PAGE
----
1.@montages: PlayedWith, I suppose. The first book stretches over about two decades, so I can, and hopefully do, handle the various characters’ friendships/relationships well. Varies by other books, though the rule of thumb in the series is: unless you’ve got a good ~5 year friendship, anything more is probably not reliable (though foresight can change things somewhat).
    2.@First guy/girl wins: Arguably Played Straight, since I don’t really feel like writing love triangles…
    3.@SinglehoodPhobia: Almost always Averted. By the wiser characters, averted hard. By the supporting cast, depends.
    4.@KnowHowToSaveTheWorld,NotThyself: Again, usually Averted. Knowing thyself is a huge part of being magically strong, so “meditation” could count as a Defense Against the Dark Arts class.
    5.@Insecure”Strong”Women: Usually averted. Or considered a flaw that the characters have to grow out of. Idrial, a central protagonist, actually notes that she is too dependant (though she gets some slack, as her powers honestly are geared toward working with friends, and with some work and some Healing Powers, she does grow out of it).
    6.@Only women who are feminine are beautiful. Only men who are masculine are handsome: Hmm… Not sure about this one. I suppose sometimes averted, if you count Bryston wielding a sword almost as well as _Jed_. But you could certainly argue about this, especially since I’m not (yet) that good with descriptions.
    7.@Hero(ine)sAreAlwaysPerfectlyGoodLooking: Again, I haven’t really described any characters in detail (which I shall have to amend), though I’ve never _noted_ anyone looking perfect… Hmm…
    8.@MustBeIndependent: Averted. Some of the most painful scenes for Adrian (even if you include his first death scene) are the ones where he can’t Protect his friends. And most of the most awesome spells, inventions, victories, etc. would be absolutely impossible without teamwork.
    9.@TemporaryRelationshipsArePerfectlyStable: The Heroes tend to realize that that wouldn’t work. And so Defy it. Hard.
    10.@RelationshipGrowthEndsAtMarriage: “Happily Ever After” is referenced, by name, and totally Subverted. It’s the story of a Fairy, for goodness sake! Shouldn’t there be a happy ending? No. Life’s still going to be difficult, as long as it lasts.
    11.@InterestingRelationshipMeansRomantic: PlayedWith. Two of the closest main characters eventually fall in love and marry, but they’re both great friends with Rachel and Carl, who do also end up marrying, but…
    12.@Romance, attraction, sexual tension are enough to base a healthy, functioning relationship on: Averted. To really avert this as hard as I want to, I need to get (much) better at non-battle scenes. But, regardless, averted.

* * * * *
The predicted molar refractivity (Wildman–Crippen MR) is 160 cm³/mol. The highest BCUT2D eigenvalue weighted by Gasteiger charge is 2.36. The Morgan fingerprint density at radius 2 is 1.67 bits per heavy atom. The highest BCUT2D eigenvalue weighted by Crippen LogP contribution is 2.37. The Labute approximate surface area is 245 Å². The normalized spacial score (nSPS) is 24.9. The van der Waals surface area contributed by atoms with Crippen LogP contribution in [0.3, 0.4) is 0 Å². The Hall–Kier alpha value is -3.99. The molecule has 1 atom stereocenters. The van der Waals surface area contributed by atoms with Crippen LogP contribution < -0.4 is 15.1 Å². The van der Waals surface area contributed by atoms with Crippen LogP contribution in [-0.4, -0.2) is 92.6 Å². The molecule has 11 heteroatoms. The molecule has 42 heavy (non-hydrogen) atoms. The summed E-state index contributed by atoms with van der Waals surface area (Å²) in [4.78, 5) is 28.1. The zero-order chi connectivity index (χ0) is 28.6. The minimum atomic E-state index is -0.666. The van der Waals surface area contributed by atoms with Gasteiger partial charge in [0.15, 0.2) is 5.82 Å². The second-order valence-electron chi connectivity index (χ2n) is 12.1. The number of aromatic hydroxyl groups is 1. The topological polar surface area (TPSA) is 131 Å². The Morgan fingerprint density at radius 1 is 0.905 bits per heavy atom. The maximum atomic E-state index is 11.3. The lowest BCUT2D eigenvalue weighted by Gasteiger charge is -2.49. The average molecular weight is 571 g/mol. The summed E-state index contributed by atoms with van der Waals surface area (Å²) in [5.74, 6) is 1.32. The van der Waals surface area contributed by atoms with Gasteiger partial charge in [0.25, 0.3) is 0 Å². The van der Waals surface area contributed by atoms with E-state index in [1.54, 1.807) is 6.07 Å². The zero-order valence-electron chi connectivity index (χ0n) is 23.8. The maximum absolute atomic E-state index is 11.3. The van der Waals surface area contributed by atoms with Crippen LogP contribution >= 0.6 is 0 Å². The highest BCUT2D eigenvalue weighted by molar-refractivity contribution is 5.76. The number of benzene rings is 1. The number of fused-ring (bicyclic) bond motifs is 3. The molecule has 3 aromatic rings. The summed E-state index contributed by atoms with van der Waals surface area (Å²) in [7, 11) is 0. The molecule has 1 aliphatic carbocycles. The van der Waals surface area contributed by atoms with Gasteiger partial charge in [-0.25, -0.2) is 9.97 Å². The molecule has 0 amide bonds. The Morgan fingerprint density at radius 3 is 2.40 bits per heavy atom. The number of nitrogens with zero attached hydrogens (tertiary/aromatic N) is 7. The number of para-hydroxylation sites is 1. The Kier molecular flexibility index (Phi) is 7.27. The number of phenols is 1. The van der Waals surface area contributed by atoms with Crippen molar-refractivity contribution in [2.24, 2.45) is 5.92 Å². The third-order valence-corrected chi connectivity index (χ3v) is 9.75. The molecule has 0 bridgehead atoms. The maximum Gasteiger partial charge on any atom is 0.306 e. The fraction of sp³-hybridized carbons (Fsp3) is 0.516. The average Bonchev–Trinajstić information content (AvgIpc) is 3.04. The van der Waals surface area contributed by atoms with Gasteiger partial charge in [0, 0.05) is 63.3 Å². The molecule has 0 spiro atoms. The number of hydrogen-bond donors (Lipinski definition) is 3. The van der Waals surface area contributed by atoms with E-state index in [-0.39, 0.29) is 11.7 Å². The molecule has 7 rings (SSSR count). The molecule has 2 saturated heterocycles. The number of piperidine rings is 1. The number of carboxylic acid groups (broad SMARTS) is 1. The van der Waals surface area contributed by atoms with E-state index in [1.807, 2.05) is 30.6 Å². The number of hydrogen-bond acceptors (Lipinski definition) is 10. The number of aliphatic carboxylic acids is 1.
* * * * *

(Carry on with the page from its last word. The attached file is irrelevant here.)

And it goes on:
13.@LyingIsOK: Averting this is built into the Magic System. Yeah, go ahead and lie, if you want your wards to start crumbling… Go ahead and stop trusting your friends, if you want to lose the Trust “status effect”. Go ahead… the demons are waiting.
    14.@Vengeance=Justice: Averted the one time it shows up. You’ve got a teenager pleading with a 500 year old Grey Mage to not blast everyone who had just tried to shoot them.
    15.@Mercy=Passivity: Hmm… Not sure. Idrial calling down StarFyre and weeping afterward comes to mind, though I’m actually not sure how it would apply. I suppose Averted, on the rare occasions it becomes relevant (as most people who even _notice_ Magic are those who are either so evil they’re practically irredeemable or so good, you’ll probably never need to fight them). Oh, and Averted HARD when talking about the Redemption.
    16.@Youth=Interestingness: PlayedWith. Mostly, the main characters will be the youngest generation (as the whole story goes on for several decades), but the older characters definitely stay relevant, and while they don’t usually have the current quest (youth _is_ the time of greatest growth, after all), they do sometimes come along. And some of the most interesting characters are REALLY old. Like Cali, the immortal timetraveler: so old everyone’s forgotten how old she actually is.
    17.@WhiteAmericansWantToReadAboutWhiteAmericans: Well, in this case, I _am_ a White American. 😛 And, so far, I’ve Written What I Know. 😛 White Americans and Fantasy. 😛 Though, there are several central characters who are NOT White American (TradeSnark), and once I get around to doing the research to flesh out their backgrounds and cultures, I’ll end up half-averting this. Oh, and then there’s Pyroia, with it’s own series of made-up cultures…
    If you bothered to read through this, congradulations! Hope you actually think you spent your time well! Hope you learned something (even if that’s: Robinton needs to do some research)! If you didn’t, don’t worry: it wasn’t worth reading, anyway! 😛

    • Laura

      Hmmmmm. Here are some of my thoughts in response to your book analysis.

      1. A relationship built over several decades in the span of a novel can only really happen via mostly summary. Do we actually see them interacting? Or are we told how they interact via the narrator? What’s the percentage of real-time, on-stage vs. narrated?

      3. Do your main characters remain single, or do they all hook up with someone by the end of the book? Even if the characters themselves know you can be happy while single, if everyone ends up paired off by the end of the book, the book itself gives the opposite message. Life doesn’t happen that way. There are plenty of single, divorced, widowed people in the world who want to read characters like themselves.

      5. Dependence is different than interdependence. We need to rely on each other, but we need to be self-sufficient too. Otherwise, not enough details for me to judge.

      7. Yes, amend that. *amused*